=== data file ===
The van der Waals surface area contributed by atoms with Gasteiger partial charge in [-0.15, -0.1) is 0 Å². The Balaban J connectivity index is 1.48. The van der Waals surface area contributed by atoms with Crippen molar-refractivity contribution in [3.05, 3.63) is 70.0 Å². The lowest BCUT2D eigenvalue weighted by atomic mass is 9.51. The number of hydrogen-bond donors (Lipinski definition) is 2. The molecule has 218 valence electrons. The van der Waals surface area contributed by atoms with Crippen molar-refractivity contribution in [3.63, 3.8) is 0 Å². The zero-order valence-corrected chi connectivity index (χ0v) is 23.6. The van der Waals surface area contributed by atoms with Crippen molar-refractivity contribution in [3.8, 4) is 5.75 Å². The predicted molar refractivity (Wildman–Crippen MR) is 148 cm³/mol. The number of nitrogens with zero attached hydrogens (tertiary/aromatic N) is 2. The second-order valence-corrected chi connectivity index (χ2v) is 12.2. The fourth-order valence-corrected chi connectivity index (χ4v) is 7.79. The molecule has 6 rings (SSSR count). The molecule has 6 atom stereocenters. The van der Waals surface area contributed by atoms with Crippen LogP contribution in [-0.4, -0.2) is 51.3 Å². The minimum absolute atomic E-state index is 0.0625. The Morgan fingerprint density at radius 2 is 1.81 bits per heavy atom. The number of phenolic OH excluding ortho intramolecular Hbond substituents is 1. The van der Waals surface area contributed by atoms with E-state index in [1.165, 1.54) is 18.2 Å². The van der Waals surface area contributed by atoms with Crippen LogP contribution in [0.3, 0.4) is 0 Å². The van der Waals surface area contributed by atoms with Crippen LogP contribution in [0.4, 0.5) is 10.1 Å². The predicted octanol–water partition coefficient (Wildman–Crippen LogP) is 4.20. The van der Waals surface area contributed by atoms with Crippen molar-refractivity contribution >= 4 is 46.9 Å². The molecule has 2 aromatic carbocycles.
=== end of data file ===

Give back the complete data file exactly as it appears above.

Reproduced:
The van der Waals surface area contributed by atoms with Gasteiger partial charge in [-0.15, -0.1) is 0 Å². The Balaban J connectivity index is 1.48. The van der Waals surface area contributed by atoms with Crippen molar-refractivity contribution in [3.05, 3.63) is 70.0 Å². The lowest BCUT2D eigenvalue weighted by atomic mass is 9.51. The number of hydrogen-bond donors (Lipinski definition) is 2. The molecule has 218 valence electrons. The van der Waals surface area contributed by atoms with Crippen molar-refractivity contribution in [3.63, 3.8) is 0 Å². The zero-order valence-corrected chi connectivity index (χ0v) is 23.6. The van der Waals surface area contributed by atoms with Crippen molar-refractivity contribution in [3.8, 4) is 5.75 Å². The predicted molar refractivity (Wildman–Crippen MR) is 148 cm³/mol. The number of nitrogens with zero attached hydrogens (tertiary/aromatic N) is 2. The second-order valence-corrected chi connectivity index (χ2v) is 12.2. The fourth-order valence-corrected chi connectivity index (χ4v) is 7.79. The molecule has 6 rings (SSSR count). The molecule has 6 atom stereocenters. The van der Waals surface area contributed by atoms with Crippen LogP contribution in [-0.4, -0.2) is 51.3 Å². The minimum absolute atomic E-state index is 0.0625. The Morgan fingerprint density at radius 2 is 1.81 bits per heavy atom. The number of phenolic OH excluding ortho intramolecular Hbond substituents is 1. The van der Waals surface area contributed by atoms with E-state index in [1.165, 1.54) is 18.2 Å². The van der Waals surface area contributed by atoms with Crippen LogP contribution in [0.3, 0.4) is 0 Å². The van der Waals surface area contributed by atoms with Crippen LogP contribution in [0.4, 0.5) is 10.1 Å². The predicted octanol–water partition coefficient (Wildman–Crippen LogP) is 4.20. The van der Waals surface area contributed by atoms with Crippen molar-refractivity contribution >= 4 is 46.9 Å². The molecule has 2 aromatic carbocycles.